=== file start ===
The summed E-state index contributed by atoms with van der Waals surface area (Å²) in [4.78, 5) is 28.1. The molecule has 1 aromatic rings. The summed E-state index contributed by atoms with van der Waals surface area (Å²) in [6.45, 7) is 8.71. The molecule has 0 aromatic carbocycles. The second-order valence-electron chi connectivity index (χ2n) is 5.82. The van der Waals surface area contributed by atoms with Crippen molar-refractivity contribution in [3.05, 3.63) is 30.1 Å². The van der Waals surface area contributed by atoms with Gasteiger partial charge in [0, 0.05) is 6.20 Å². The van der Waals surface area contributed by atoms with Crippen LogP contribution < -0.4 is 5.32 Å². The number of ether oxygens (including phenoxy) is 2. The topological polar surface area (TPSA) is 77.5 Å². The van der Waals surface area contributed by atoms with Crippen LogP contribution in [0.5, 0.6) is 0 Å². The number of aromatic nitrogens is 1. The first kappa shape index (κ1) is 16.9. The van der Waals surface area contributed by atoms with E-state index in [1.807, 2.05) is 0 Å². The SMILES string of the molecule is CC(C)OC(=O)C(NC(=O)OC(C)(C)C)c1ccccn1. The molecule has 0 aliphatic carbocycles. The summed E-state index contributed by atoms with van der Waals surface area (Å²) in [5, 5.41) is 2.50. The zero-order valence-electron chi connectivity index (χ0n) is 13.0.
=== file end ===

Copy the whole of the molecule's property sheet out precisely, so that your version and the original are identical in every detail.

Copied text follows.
The summed E-state index contributed by atoms with van der Waals surface area (Å²) in [4.78, 5) is 28.1. The molecule has 1 aromatic rings. The summed E-state index contributed by atoms with van der Waals surface area (Å²) in [6.45, 7) is 8.71. The molecule has 0 aromatic carbocycles. The second-order valence-electron chi connectivity index (χ2n) is 5.82. The van der Waals surface area contributed by atoms with Crippen molar-refractivity contribution in [3.05, 3.63) is 30.1 Å². The van der Waals surface area contributed by atoms with Gasteiger partial charge in [0, 0.05) is 6.20 Å². The van der Waals surface area contributed by atoms with Crippen LogP contribution < -0.4 is 5.32 Å². The number of ether oxygens (including phenoxy) is 2. The topological polar surface area (TPSA) is 77.5 Å². The van der Waals surface area contributed by atoms with Crippen LogP contribution in [0.5, 0.6) is 0 Å². The number of aromatic nitrogens is 1. The first kappa shape index (κ1) is 16.9. The van der Waals surface area contributed by atoms with E-state index in [1.807, 2.05) is 0 Å². The SMILES string of the molecule is CC(C)OC(=O)C(NC(=O)OC(C)(C)C)c1ccccn1. The molecule has 0 aliphatic carbocycles. The summed E-state index contributed by atoms with van der Waals surface area (Å²) in [5, 5.41) is 2.50. The zero-order valence-electron chi connectivity index (χ0n) is 13.0.